Big game or not, Marcus Smart is focused on Celtics getting the win


Big game or not, Marcus Smart is focused on Celtics getting the win

“Marcus Smart was like Kyle Korver out there.” – Detroit Pistons head coach/president of basketball operations Stan Van Gundy on Nov. 27.

Those were words you probably thought you would never hear said about Smart.

But that’s how Van Gundy saw things after Smart lit up Detroit for a season-high 23 points which included six made 3’s.

Smart is no Kyle Korver, but the impact the 23-year-old can make on the game is undeniable.

Boston (22-5) will need some of that today when they take on the Detroit Pistons who are the only team to hang a double-digit loss on the Celtics this season.

When the two teams met on Nov. 27, Detroit pulled away in the fourth quarter for a 118-108 win over Boston.

And it is the end result, a Celtics loss, that Smart remembers the most about that game.

“It’s all cool and all,” Smart said after his season-high game against Detroit last month. “I’d rather have the win. Obviously, it felt good to be able to get it in rhythm. But like I said, I’d rather have the win.”

Here are five under-the-radar storylines heading into today’s game between the Boston Celtics and the Detroit Pistons.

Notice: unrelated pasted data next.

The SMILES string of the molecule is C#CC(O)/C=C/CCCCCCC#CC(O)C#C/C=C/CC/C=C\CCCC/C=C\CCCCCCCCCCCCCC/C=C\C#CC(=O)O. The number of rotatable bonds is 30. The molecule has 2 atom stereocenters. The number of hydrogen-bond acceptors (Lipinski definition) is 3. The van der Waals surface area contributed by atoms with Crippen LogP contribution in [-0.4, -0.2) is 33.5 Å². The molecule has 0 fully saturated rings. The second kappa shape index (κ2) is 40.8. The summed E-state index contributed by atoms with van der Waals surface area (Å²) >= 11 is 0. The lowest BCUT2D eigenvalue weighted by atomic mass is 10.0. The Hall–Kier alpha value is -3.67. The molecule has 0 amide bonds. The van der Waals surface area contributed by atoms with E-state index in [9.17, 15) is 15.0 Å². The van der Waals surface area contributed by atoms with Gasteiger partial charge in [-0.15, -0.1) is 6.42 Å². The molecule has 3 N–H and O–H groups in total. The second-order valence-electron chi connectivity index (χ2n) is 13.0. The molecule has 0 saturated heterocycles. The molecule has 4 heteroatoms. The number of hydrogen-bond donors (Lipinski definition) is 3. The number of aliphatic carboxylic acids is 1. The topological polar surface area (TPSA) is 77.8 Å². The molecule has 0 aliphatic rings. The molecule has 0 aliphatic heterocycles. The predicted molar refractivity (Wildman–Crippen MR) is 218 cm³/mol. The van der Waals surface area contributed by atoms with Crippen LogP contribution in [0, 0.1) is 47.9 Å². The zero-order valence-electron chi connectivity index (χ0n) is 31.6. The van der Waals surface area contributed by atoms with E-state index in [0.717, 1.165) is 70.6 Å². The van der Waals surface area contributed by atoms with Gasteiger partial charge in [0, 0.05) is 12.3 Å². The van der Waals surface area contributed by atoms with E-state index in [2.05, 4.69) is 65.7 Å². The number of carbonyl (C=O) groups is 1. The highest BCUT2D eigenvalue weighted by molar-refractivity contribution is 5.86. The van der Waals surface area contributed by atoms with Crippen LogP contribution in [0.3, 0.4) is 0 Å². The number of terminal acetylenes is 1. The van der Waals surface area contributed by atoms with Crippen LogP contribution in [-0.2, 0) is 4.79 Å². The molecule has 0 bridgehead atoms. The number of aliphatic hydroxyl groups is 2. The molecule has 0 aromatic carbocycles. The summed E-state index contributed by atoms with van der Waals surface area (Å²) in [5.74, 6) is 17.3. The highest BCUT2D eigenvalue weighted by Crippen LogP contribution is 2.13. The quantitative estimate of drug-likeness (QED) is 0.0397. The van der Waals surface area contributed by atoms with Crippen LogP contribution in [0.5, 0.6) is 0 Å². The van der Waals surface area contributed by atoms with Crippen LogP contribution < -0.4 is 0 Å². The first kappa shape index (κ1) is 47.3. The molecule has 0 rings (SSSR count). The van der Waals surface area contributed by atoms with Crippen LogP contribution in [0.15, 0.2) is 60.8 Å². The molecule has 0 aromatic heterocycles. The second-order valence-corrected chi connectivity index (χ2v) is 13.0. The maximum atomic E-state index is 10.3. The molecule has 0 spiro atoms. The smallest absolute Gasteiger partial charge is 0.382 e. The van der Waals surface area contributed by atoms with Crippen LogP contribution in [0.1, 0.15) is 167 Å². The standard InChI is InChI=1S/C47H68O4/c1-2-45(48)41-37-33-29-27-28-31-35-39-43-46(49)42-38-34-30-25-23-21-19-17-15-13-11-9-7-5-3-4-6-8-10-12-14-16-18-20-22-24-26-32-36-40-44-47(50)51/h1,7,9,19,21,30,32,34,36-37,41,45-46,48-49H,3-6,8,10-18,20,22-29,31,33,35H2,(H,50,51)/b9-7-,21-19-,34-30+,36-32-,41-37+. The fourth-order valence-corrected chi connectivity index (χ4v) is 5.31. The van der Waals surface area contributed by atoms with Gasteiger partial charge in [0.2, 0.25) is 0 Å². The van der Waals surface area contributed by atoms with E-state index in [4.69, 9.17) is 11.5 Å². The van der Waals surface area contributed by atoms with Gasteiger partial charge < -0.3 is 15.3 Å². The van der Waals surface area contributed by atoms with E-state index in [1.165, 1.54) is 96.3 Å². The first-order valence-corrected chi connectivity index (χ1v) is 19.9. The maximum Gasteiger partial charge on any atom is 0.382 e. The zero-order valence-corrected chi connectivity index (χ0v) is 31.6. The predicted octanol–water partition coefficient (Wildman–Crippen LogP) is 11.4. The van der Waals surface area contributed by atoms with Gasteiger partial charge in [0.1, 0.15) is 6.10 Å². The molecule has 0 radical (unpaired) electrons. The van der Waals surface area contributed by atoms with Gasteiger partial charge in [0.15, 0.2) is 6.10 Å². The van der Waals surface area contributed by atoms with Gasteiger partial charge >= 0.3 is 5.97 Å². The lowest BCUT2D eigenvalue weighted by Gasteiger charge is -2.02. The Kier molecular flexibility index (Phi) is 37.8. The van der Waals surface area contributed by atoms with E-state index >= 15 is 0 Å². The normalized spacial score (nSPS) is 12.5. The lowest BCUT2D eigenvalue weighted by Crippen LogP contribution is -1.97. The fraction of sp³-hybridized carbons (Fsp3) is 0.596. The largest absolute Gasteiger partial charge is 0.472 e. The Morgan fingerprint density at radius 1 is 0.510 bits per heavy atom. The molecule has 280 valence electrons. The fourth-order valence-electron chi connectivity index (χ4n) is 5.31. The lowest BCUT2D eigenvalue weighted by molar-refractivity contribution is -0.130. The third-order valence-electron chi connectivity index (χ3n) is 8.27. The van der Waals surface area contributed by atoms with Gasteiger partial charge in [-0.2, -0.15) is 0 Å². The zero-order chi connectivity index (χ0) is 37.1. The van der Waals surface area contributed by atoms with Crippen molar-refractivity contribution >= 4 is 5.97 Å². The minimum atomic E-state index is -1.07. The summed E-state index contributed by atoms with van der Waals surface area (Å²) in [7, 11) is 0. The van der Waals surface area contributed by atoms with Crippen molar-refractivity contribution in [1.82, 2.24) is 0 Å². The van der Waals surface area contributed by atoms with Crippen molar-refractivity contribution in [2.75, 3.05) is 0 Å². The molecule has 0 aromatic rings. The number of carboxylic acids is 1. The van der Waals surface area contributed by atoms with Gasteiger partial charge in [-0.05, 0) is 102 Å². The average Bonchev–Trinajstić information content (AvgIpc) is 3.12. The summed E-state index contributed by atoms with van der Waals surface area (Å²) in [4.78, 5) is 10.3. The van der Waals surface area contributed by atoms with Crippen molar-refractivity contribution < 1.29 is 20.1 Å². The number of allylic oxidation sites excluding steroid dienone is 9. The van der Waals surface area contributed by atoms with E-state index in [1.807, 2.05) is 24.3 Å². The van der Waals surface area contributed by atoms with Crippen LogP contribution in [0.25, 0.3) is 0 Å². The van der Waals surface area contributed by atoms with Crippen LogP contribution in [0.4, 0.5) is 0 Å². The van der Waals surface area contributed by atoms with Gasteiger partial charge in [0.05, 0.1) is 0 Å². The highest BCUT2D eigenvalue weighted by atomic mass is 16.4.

Boston has been at or near the top of the defensive rating standings all season. But when it comes to looking at key components to the Celtics defense, forcing turnovers doesn’t stack up too high on the list of accomplishments. That was indeed the case when these two met on Nov. 27. In that game, the Pistons turned the ball over just eight times for eight points. They are currently 12th in the NBA in turnovers committed per game. Meanwhile, the Celtics committed 17 turnovers that led to 26 points for Detroit, which is a trend the Celtics have to reverse if they want to avoid a two-game losing streak for the first time since losing the first two games of the season.


The ability to play the role of facilitator is one that Al Horford has embraced for quite a while now. But the Celtics need to do a better job of getting him quality shot attempts at the rim because as we know, anything less than that likely results in a pass. This season, we have seen the Celtics are indeed a better team when he gets more shot attempts. The Celtics are 13-2 (.867 winning percentage) when Horford has at least 10 shot attempts. When Horford takes single-digit shot attempts, Boston is 7-3 which averages out to a winning percentage of .700 which isn’t bad but not quite as good as the team’s record when Horford takes at least 10 shots.


For all that did not go Boston’s way the last time these two teams met, what really stuck out was how badly the Celtics were out-performed in the hustle/energy categories. When it came to points in the paint, Boston was beaten 54-44 (although it coming as a surprise to no one); 15-10 on second-chance points and 17-14 fast-break points.